Carbondale athletes always anticipate the start of a new season, but they now have a new reason to look forward to home games.

Carbondale Community High School is bringing new synthetic turf to Frank Bleyer Field and the softball field at the Carbondale Superblock this month. In light of unpredictable spring weather, the school hopes to have the fields finished as soon as possible.

“This is a no-brainer making the transition to turf,” said Carbondale athletic director Mark Albertini. “Not only does this help out the community, but it will also showcase the City of Carbondale and give us all something to be proud of.”

The athletic department brought the idea of turf fields to the school board. It was settled that the football field and baseball and softball infields would be replaced with turf.

The baseball field is scheduled to receive treatment next spring. The project was funded through the 1 percent sales tax passed in Jackson County.

“We’ve lost regional games and practices due to field conditions,” said softball coach Kim Wheeler. “Making up missed practices is hard and poor field conditions forced us to finish 10 games shy of a full season this past year. Now with the new facilities our players can be proud of the field they’re playing on.”

The new turf will allow CCHS to have an all-purpose field for any sporting event. The band would run into the same issues on the field as the football team, as they both rely on the lines for positioning. During the summer when the band worked on formations, they’d have to set up cones because the field wasn’t painted. With the new facilities, maintenance won’t have to worry about lining the field anymore.

“The multipurpose aspect of a turf field is what I like most about the change,” said Albertini. “It’s also going to save the school a lot of money down the road because you’ve got to think about how much maintenance, labor and time goes into taking care of a field.”

The Carbondale football team dealt with field issues on the road at Waterloo last season. Flooding on the field was so bad the game was postponed and the Terriers had to return to Waterloo three nights later.

“We understand that we’re going to have games in nasty conditions like that, but it was a bummer for our players.” said football coach Bryan Lee. “We had recently introduced our new spread offense and it was like playing the game with a greased pigskin. With this new turf we will be able to play more as a team and play the offense at a consistent speed.”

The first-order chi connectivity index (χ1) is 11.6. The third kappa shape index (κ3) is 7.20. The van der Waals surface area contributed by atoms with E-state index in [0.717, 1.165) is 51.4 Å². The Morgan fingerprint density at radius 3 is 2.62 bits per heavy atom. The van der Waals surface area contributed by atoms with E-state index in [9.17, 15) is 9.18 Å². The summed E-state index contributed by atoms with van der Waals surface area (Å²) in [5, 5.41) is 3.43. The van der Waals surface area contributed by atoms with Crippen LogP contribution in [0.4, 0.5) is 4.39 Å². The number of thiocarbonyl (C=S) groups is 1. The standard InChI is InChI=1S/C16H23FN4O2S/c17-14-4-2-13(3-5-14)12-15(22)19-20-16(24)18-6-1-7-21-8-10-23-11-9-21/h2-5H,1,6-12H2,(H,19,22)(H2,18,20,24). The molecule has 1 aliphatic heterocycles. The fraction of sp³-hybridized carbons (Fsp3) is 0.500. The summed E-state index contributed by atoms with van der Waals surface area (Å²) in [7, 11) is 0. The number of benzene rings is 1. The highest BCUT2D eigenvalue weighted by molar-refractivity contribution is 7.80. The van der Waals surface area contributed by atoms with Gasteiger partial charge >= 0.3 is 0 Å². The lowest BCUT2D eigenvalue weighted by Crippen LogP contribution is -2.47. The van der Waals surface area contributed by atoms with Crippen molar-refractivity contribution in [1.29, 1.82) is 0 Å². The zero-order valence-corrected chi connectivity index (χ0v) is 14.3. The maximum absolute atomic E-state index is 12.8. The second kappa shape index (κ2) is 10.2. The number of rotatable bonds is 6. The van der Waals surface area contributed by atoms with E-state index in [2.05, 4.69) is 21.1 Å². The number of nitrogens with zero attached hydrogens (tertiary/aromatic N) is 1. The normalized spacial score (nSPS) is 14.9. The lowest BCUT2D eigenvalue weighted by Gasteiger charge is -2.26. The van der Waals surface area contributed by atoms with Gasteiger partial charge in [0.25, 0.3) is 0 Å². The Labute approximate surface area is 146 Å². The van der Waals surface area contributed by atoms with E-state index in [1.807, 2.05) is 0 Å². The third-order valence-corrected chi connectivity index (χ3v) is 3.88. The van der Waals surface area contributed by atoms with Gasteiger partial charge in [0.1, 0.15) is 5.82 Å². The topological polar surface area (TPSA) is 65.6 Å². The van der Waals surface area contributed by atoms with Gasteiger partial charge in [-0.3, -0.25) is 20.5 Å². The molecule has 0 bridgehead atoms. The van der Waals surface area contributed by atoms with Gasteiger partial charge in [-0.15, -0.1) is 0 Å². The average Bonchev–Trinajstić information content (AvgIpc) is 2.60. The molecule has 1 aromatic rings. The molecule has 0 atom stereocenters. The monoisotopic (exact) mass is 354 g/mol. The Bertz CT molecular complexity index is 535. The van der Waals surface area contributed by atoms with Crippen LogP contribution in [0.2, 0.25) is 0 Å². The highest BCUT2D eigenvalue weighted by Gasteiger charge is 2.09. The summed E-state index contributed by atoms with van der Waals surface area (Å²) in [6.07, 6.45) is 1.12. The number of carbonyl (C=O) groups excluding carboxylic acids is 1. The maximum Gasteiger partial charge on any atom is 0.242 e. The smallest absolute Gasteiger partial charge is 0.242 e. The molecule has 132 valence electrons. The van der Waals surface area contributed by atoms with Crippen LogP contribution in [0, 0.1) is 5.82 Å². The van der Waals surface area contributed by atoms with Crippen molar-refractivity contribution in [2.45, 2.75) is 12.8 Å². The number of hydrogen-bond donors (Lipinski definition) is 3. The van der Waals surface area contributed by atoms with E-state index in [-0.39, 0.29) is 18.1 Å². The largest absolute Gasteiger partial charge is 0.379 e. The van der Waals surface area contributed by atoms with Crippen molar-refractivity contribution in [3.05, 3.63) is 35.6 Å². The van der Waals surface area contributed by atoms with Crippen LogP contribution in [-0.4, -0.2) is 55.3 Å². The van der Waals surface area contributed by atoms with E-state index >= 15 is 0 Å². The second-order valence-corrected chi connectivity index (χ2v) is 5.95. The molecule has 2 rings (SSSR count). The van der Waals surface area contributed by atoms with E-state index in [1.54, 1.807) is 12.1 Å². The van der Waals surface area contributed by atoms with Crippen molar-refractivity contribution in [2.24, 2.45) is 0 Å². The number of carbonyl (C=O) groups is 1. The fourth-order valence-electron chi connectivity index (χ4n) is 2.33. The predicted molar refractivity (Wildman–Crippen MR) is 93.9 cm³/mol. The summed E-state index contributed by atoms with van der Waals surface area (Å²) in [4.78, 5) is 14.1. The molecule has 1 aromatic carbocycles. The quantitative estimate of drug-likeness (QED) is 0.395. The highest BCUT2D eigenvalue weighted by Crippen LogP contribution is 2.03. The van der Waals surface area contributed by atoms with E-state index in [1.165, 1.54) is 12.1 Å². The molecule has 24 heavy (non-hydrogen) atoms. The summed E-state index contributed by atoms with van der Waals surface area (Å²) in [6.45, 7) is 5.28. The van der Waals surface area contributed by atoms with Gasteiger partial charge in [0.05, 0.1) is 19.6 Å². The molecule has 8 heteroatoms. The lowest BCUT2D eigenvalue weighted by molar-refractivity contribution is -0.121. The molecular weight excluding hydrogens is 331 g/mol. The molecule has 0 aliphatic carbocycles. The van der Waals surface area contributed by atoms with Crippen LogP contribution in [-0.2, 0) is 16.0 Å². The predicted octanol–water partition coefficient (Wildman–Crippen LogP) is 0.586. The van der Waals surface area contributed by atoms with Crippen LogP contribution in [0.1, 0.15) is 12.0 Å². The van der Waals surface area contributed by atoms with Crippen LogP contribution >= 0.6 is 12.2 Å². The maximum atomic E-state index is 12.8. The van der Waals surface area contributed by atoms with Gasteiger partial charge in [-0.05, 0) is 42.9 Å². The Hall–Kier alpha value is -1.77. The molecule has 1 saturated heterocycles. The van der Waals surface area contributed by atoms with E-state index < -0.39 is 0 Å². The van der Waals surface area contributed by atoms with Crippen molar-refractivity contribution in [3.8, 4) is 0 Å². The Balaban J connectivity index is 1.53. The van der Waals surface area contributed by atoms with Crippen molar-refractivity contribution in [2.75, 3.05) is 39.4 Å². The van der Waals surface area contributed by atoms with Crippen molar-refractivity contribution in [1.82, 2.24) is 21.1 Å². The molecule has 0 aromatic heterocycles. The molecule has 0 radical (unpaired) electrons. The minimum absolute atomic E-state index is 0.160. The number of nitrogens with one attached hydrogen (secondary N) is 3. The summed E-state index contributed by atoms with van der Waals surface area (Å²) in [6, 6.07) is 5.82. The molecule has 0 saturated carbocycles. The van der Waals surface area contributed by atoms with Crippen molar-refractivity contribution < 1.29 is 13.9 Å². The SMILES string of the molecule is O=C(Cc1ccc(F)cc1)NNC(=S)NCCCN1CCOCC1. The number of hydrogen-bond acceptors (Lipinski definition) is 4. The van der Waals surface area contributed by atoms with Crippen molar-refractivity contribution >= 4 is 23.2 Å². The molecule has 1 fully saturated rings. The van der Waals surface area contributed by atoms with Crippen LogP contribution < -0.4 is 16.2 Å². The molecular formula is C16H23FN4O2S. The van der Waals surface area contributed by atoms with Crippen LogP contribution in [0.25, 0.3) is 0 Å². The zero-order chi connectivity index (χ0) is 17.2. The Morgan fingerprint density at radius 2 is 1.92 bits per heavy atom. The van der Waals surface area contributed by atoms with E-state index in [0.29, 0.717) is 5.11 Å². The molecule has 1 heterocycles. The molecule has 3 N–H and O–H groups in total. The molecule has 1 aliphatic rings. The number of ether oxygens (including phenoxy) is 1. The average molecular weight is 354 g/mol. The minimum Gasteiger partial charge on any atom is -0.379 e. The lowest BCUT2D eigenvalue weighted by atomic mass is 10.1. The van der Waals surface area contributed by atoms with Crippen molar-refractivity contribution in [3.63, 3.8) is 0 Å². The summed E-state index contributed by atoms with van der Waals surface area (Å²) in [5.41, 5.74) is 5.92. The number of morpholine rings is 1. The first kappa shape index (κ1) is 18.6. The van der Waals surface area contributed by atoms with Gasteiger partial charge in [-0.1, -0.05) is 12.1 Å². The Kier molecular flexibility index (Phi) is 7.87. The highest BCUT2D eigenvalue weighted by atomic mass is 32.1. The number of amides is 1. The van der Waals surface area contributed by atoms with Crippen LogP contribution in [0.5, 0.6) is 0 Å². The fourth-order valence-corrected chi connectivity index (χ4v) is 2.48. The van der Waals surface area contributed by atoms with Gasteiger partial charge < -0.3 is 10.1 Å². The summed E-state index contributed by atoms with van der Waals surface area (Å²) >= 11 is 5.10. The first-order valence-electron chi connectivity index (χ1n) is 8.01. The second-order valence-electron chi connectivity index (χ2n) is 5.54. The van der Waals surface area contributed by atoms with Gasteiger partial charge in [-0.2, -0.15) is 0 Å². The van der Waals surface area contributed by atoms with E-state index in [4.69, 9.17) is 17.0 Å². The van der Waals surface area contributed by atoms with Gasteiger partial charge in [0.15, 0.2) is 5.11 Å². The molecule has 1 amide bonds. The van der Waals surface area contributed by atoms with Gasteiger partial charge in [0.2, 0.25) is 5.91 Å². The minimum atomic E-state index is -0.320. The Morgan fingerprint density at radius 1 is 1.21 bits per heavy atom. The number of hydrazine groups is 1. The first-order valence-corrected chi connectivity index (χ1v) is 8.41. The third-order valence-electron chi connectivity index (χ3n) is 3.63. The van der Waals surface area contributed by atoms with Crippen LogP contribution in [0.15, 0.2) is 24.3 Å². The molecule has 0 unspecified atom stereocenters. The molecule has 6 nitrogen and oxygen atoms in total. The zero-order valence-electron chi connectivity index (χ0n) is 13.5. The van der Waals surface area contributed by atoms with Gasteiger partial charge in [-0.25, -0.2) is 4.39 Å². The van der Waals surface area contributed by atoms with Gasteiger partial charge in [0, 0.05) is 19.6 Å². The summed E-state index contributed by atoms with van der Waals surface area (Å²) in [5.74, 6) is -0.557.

The scalding months of July and August are already tough on the players and coaches. With a new turf that retains heat, hydration is at the top of every coach’s mind. Cooling stations have already been requested to be placed on the sidelines.

“The heat aspect and general surface change are the only downsides of playing on turf,” Lee said. “It’ll be uncomfortable at first and take some time for the players to get accustomed to being tackled on actual turf – one of the things we’re most looking forward to is being able to practice on our game field every day and become familiar with the lights and field dimensions.”

The synthetic turf field should actually be a safer playing surface than natural grass fields for the softball and baseball teams. With turf you’re not dealing with depressions or bumps like real grass can have.

“I really don’t see any downsides of playing on a turf infield,” said Wheeler. “For us it’s just a different field and while we haven’t been able to actually go out there and field ground balls or take batting practice, it’s just a matter of getting used to the new infield and seeing the ball come off the bat.”

Over a 10-year period the school board expects to save around $10-15,000 in labor costs.

“It’s much more cost efficient for the school to make the transition to turf and we can then put that money we save into other parts of the school,” said Albertini. “I think this is the direction more schools in Southern Illinois begin going."

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